Where “chilled” is more than just a temperature – it’s a state of mind…
Here in Canada, “the powers that be” recognize the restorative properties of a celebration and have worked hard to ensure they occur regularly throughout the year. Often at school there will be a Spirit Day, for no reason I can fathom other than the refreshing sight of everyone dressed as their favorite Disney character or in their pajamas.
This month, the humble groundhog takes the spotlight, as February 2nd is Groundhog Day, when people across America shun modern technology in favor of a buck-toothed rodent for prescient meteorological advice. Folklore has it that if a groundhog sees its shadow on Groundhog Day it’ll flee back to its burrow, heralding six more weeks of winter. If it doesn’t, it means spring’s just around the corner.Ontario’s famous Wiarton Willie (the Canadian answer to the U.S.’s famed Punxsutawney Phil – our Muhammad Ali to their George Foreman) didn’t see his shadow so, according to tradition, an early spring is on the way – if you discount Nova Scotia’s Shubenacadie Sam and Quebec’s laconically named Fred who both did. With live web streams of numerous furry prophets there’s no need for anyone to miss a single riveting minute of rodent-based revelry!
Personally I don’t know what to make of it all. My knowledge of mammalian weather forecasting extends to “If the cows are lying down, it’s going to rain.” Mind you, I haven’t seen any cows in Ontario to consult and I don’t know if their expertise runs to snow, or if it’s rain-related only!
Love is… a pack of 20
The next opportunity to indulge in the warm’n’fuzzies is Valentines Day. Largely ignored by schools in the UK, where pupils decide their own recipients of “luuuurve”, here it’s almost been absorbed into the curriculum where it’s used as a lesson in inclusion and kindness. Teachers request that if your child is going to send valentines, they send one to EVERY CHILD IN THE CLASS.
“Thank God for Dollarstore!” parents cry, where you can buy packets of 20 gift-tag sized cards specifically for this purpose, plus a big one for the teacher of course. It kind of defeats the traditional purpose of Valentines Day – common since fourteenth century Chaucer – as an expression of romantic love. Still, I suppose that angle somewhat excluded anyone who wasn’t, couldn’t or shouldn’t be having sex so this new direction is certainly more in keeping with Hallmark’s yearly projections.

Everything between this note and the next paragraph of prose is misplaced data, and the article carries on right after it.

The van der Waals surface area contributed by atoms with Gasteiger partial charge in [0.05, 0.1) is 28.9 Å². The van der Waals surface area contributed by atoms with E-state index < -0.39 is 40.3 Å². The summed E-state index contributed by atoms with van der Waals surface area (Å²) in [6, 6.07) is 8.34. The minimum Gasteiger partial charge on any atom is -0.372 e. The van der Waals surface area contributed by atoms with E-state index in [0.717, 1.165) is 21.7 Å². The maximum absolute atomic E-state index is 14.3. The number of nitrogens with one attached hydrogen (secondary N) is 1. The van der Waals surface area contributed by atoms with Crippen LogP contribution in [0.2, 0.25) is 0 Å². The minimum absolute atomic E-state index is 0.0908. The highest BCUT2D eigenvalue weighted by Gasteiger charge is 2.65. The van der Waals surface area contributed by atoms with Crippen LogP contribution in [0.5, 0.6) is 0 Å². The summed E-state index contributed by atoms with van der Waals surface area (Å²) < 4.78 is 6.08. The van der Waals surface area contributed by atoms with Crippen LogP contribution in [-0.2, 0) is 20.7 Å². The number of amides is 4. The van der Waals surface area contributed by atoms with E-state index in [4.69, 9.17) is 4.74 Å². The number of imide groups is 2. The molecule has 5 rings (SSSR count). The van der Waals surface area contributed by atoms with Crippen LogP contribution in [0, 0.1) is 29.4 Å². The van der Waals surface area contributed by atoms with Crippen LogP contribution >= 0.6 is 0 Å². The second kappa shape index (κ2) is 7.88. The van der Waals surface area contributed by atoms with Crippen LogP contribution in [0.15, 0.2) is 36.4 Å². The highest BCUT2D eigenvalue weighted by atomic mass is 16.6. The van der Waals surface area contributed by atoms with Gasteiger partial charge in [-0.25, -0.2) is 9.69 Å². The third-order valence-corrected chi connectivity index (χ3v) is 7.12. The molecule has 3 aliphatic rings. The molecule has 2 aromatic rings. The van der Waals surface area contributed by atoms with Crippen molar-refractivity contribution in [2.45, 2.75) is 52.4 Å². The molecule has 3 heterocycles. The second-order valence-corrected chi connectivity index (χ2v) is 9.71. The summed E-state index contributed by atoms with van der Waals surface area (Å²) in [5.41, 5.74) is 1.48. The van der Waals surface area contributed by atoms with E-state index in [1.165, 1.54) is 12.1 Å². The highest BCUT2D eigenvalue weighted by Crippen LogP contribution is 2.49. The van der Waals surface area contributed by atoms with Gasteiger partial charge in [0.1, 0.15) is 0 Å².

And family comes first
Finally, as if all this excitement weren’t enough – we have Family Day, an entire twenty-four hours set aside to celebrate families and the importance of family life. It’s a provincial holiday, first observed in Alberta in 1990 and supposed to reflect the values of family and home that were important to the pioneers who founded the province. It was introduced in Saskatchewan in 2007, Ontario in 2008 and for the first time this year in British Columbia (although, to appear totally uninfluenced, B.C. are celebrating theirs a week before everyone else, which has the added bonus of giving the uninformed the impression they thought of it first!)
Schools and businesses are closed and, impervious to the sub-zero temperatures, people spend the time skating, playing hockey, snowboarding/skiing and going to various winter festivals where plenty of fresh air gives you an insatiable appetite for Beavertails and hot chocolate!
Unlike the UK, schools here don’t have half-term and end of term holidays, but we make up for it in other ways. Coming up in March we have what’s known as March Break, where schools close for a week giving families yet another opportunity for some R’n’R. Many head off to warmer climes for a little respite from snow pants and slush, and the chance to remember what their bodies look like without multiple layers of clothing. For those who don’t spend the time away, an abundance of camps and special programs can provide structure and learning in a fun environment – anything from sports camps to craft clubs, there’s something for everyone.
So all that’s left to say is, “Grab your toothbrush and come on over, the place is rockin’!”
Aisha Isabel Ashraf is a freelance writer and author of the popular blog EXPATLOG – a collection of irreverent observations from her experiences as a "cultural chameleon". It's where you'll find her, strung out on caffeine, humorously dissecting the peculiarities of expat life for her own amusement and the benefit of future generations.
Read Aisha's other Expat Focus articles here.